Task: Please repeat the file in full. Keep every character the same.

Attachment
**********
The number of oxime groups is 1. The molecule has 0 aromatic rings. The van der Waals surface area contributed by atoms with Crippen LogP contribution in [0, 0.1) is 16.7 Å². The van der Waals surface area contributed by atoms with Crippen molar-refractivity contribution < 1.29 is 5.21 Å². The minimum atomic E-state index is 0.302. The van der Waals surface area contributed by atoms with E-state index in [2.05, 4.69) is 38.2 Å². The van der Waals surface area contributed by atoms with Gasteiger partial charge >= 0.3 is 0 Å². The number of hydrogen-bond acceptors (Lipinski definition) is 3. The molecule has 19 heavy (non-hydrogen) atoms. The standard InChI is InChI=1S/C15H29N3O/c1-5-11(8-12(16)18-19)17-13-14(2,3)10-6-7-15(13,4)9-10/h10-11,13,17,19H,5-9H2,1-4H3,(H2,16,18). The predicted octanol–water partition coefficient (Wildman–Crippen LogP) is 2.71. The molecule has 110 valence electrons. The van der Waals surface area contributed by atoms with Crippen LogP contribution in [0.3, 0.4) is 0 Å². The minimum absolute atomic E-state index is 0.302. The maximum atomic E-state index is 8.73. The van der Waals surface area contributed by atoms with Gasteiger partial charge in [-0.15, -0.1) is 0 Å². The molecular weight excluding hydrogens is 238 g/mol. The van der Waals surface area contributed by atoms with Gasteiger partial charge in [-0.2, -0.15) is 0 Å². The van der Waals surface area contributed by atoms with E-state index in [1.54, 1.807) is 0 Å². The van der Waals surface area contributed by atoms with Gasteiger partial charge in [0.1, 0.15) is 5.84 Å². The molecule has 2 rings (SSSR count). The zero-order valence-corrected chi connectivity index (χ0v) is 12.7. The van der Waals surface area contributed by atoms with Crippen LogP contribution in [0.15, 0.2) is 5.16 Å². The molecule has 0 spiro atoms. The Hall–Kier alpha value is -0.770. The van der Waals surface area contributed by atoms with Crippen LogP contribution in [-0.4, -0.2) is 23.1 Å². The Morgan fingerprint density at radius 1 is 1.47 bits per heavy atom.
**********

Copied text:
The number of oxime groups is 1. The molecule has 0 aromatic rings. The van der Waals surface area contributed by atoms with Crippen LogP contribution in [0, 0.1) is 16.7 Å². The van der Waals surface area contributed by atoms with Crippen molar-refractivity contribution < 1.29 is 5.21 Å². The minimum atomic E-state index is 0.302. The van der Waals surface area contributed by atoms with E-state index in [2.05, 4.69) is 38.2 Å². The van der Waals surface area contributed by atoms with Gasteiger partial charge >= 0.3 is 0 Å². The number of hydrogen-bond acceptors (Lipinski definition) is 3. The molecule has 19 heavy (non-hydrogen) atoms. The standard InChI is InChI=1S/C15H29N3O/c1-5-11(8-12(16)18-19)17-13-14(2,3)10-6-7-15(13,4)9-10/h10-11,13,17,19H,5-9H2,1-4H3,(H2,16,18). The predicted octanol–water partition coefficient (Wildman–Crippen LogP) is 2.71. The molecule has 110 valence electrons. The van der Waals surface area contributed by atoms with Crippen LogP contribution in [0.3, 0.4) is 0 Å². The minimum absolute atomic E-state index is 0.302. The maximum atomic E-state index is 8.73. The van der Waals surface area contributed by atoms with Gasteiger partial charge in [-0.15, -0.1) is 0 Å². The molecular weight excluding hydrogens is 238 g/mol. The van der Waals surface area contributed by atoms with Gasteiger partial charge in [-0.2, -0.15) is 0 Å². The van der Waals surface area contributed by atoms with E-state index in [1.54, 1.807) is 0 Å². The van der Waals surface area contributed by atoms with Gasteiger partial charge in [0.1, 0.15) is 5.84 Å². The molecule has 2 rings (SSSR count). The zero-order valence-corrected chi connectivity index (χ0v) is 12.7. The van der Waals surface area contributed by atoms with Crippen LogP contribution in [0.15, 0.2) is 5.16 Å². The molecule has 0 spiro atoms. The Hall–Kier alpha value is -0.770. The van der Waals surface area contributed by atoms with Crippen LogP contribution in [-0.4, -0.2) is 23.1 Å². The Morgan fingerprint density at radius 1 is 1.47 bits per heavy atom.